Punjabi culture, being one of the oldest and richest, its uniqueness is evident in its poetry, spirituality, philosophy, military, music, art, traditions, and values. Punjab is a land of religious diversity and has given birth to several religious movements including Sikhism, Buddhism, and a number of Islamic Sufi schools. It has one of the most eminent and esteemed cultures in the world.
One can never miss out on the high spiritedness and compassion in the lifestyle of Punjabis. The multi-hued heritage of the ancient civilizations gives it a touch of ethnic diversity. Punjab is well-known for its rich and distinguished culture while Punjabis are known for their strong determination all over the world.
Guests are considered as the representatives of God by the Punjabis and receive impeccable treatment from them. Their devotion to God is unparalleled. They believe that the only way to reach God is ‘Sewa’ that is helping the needy. Numerous campaigns are organized by them to help the poor and needy.
Religious and seasonal festivals like Lohri, Bandi Chor Diwas (Diwali), Vaisakhi, Mela Maghi, Hola Mohalla, etc. are grandly celebrated here. Moreover, they celebrate numerous anniversaries in the honour of the 10 Gurus, religious leaders of Sikhism. A classic feature of these festivals is expressing happiness through dance forms like Bhangra, Jhumar, and Sammi. Giddha, a traditional song and dance performance by women, is hard to miss on such occasions. Along with these, some other semi-classical Mughal forms – the khyal dance and vocal performances like qawwali, ghazal, thumri, etc are also popular.
The best way to deeply look into the Punjabi mindset is to read their poems. Punjabi poetry allows you to have the clearest view of their thoughts, values, and culture. Their poetries are renowned for their deep and beautiful meaning. These poems are translated into different languages and spread throughout the world. Guru Granth Sahib ji, the most important Punjabi literature, is worshipped and revered all over the world.
Traditionally, Punjabi men used to wear ‘Punjabi kurta’ and ‘Tehmat’ in the popular Muktsari style which has now been replaced by kurta and pajama. Punjabi women traditionally wore Punjabi Ghagra which has been replaced by the Punjabi Salwar Suit and Patiala Salwar in the modern days.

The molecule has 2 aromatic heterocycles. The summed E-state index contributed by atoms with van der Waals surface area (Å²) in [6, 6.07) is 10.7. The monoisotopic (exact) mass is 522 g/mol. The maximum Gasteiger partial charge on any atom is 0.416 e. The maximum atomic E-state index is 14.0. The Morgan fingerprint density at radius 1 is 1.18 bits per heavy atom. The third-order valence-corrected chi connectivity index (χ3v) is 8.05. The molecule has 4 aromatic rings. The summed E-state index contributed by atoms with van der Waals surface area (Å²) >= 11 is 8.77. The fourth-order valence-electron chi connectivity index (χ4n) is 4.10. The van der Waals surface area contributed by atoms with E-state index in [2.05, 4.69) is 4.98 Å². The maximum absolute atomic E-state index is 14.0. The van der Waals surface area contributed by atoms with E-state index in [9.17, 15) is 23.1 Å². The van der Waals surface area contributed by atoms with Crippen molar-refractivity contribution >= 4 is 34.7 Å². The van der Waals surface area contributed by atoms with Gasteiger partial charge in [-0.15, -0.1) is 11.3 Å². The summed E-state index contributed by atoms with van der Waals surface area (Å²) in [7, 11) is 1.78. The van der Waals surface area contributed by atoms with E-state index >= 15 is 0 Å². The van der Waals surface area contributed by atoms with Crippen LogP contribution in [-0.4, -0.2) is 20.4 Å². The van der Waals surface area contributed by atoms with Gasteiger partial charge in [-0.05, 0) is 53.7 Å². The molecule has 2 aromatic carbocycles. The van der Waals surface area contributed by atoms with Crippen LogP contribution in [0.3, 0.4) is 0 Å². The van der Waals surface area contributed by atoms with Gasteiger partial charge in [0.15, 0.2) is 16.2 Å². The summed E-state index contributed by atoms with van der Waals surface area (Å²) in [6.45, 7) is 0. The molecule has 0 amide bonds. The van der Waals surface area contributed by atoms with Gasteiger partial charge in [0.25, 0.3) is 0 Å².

Punjabi cuisine has a diverse range of dishes. The one thing that remains constant in all the dishes is a large amount of Ghee used. Some popular dishes and drinks of Punjab include Sarson Da Saag, Makki di roti, Tandoori Chicken, Shami kebab, Pinni, Lassi, etc.
The city of Amritsar used to be popular for brass and copper metalwork by Thatheras of Jandiala Guru. Over the years, this craft has died out but the Government of Punjab is undertaking some efforts to revive the same.
Some social and cultural facts of Punjab include –
The holiest of the Sikh shrines, the Golden Temple, is located in Amritsar, Punjab.
Three out of five Takhts of Sikhism is located in Punjab – Akal Takht Sahib, Damdama Sahib, and Anandpur Sahib.
Punjab, having a literacy rate of 76.6%, is the 14th most literate state of India.
Amritsar, being one of the major tourist attractions of India, attracts more visitors than the Taj Mahal.
During the Medieval Ages, the culture of Punjab was extremely diverse. It was mainly dependent on the individual’s caste, religion, or community. Back then, the culture of Punjab was strongly dominated by the Indo-Aryan community. It was during the 15th and 16th centuries when Sikh culture gained its prosperity.
Due to the widespread displacement of Sikhs, traces of Punjabi culture can be seen in the Western World as well. People are largely getting influenced by the Sikhs who have settled themselves in abroad. Bhangra, one of the most renowned Punjabi dance forms, is increasingly gaining its popularity in the West and becoming the mainstream favourite of all.